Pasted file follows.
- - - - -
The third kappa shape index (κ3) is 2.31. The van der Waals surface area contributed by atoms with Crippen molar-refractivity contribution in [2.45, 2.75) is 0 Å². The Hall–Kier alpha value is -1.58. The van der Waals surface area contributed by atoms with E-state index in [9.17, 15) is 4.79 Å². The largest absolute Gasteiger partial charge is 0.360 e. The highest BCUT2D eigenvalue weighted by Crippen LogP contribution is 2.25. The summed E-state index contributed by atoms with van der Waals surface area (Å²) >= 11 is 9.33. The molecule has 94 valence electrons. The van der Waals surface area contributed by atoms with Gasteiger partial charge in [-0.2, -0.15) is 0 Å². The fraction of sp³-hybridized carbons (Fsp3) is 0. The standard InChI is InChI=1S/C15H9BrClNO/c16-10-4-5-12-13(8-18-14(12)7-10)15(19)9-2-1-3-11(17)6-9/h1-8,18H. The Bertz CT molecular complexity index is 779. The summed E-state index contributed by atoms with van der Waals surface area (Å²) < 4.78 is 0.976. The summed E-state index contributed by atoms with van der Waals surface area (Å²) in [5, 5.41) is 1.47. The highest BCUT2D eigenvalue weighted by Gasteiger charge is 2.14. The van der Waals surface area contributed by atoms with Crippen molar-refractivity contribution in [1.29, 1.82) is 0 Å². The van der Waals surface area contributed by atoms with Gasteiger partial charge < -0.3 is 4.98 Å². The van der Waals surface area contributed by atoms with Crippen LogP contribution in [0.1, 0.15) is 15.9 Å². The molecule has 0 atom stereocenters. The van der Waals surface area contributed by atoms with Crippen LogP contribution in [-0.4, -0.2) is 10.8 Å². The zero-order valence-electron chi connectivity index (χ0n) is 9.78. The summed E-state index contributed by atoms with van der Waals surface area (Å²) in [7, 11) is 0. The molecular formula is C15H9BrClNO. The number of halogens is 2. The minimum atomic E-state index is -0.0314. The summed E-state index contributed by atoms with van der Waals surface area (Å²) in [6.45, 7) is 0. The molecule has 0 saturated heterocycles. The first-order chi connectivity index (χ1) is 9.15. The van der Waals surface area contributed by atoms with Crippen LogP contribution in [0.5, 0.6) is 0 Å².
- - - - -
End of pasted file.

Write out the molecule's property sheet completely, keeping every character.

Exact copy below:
The third kappa shape index (κ3) is 2.31. The van der Waals surface area contributed by atoms with Crippen molar-refractivity contribution in [2.45, 2.75) is 0 Å². The Hall–Kier alpha value is -1.58. The van der Waals surface area contributed by atoms with E-state index in [9.17, 15) is 4.79 Å². The largest absolute Gasteiger partial charge is 0.360 e. The highest BCUT2D eigenvalue weighted by Crippen LogP contribution is 2.25. The summed E-state index contributed by atoms with van der Waals surface area (Å²) >= 11 is 9.33. The molecule has 94 valence electrons. The van der Waals surface area contributed by atoms with Gasteiger partial charge in [-0.2, -0.15) is 0 Å². The fraction of sp³-hybridized carbons (Fsp3) is 0. The standard InChI is InChI=1S/C15H9BrClNO/c16-10-4-5-12-13(8-18-14(12)7-10)15(19)9-2-1-3-11(17)6-9/h1-8,18H. The Bertz CT molecular complexity index is 779. The summed E-state index contributed by atoms with van der Waals surface area (Å²) < 4.78 is 0.976. The summed E-state index contributed by atoms with van der Waals surface area (Å²) in [5, 5.41) is 1.47. The highest BCUT2D eigenvalue weighted by Gasteiger charge is 2.14. The van der Waals surface area contributed by atoms with Crippen molar-refractivity contribution in [1.29, 1.82) is 0 Å². The van der Waals surface area contributed by atoms with Gasteiger partial charge < -0.3 is 4.98 Å². The van der Waals surface area contributed by atoms with Crippen LogP contribution in [0.1, 0.15) is 15.9 Å². The molecule has 0 atom stereocenters. The van der Waals surface area contributed by atoms with Crippen LogP contribution in [-0.4, -0.2) is 10.8 Å². The zero-order valence-electron chi connectivity index (χ0n) is 9.78. The summed E-state index contributed by atoms with van der Waals surface area (Å²) in [7, 11) is 0. The molecular formula is C15H9BrClNO. The number of halogens is 2. The minimum atomic E-state index is -0.0314. The summed E-state index contributed by atoms with van der Waals surface area (Å²) in [6.45, 7) is 0. The molecule has 0 saturated heterocycles. The first-order chi connectivity index (χ1) is 9.15. The van der Waals surface area contributed by atoms with Crippen LogP contribution in [0.5, 0.6) is 0 Å².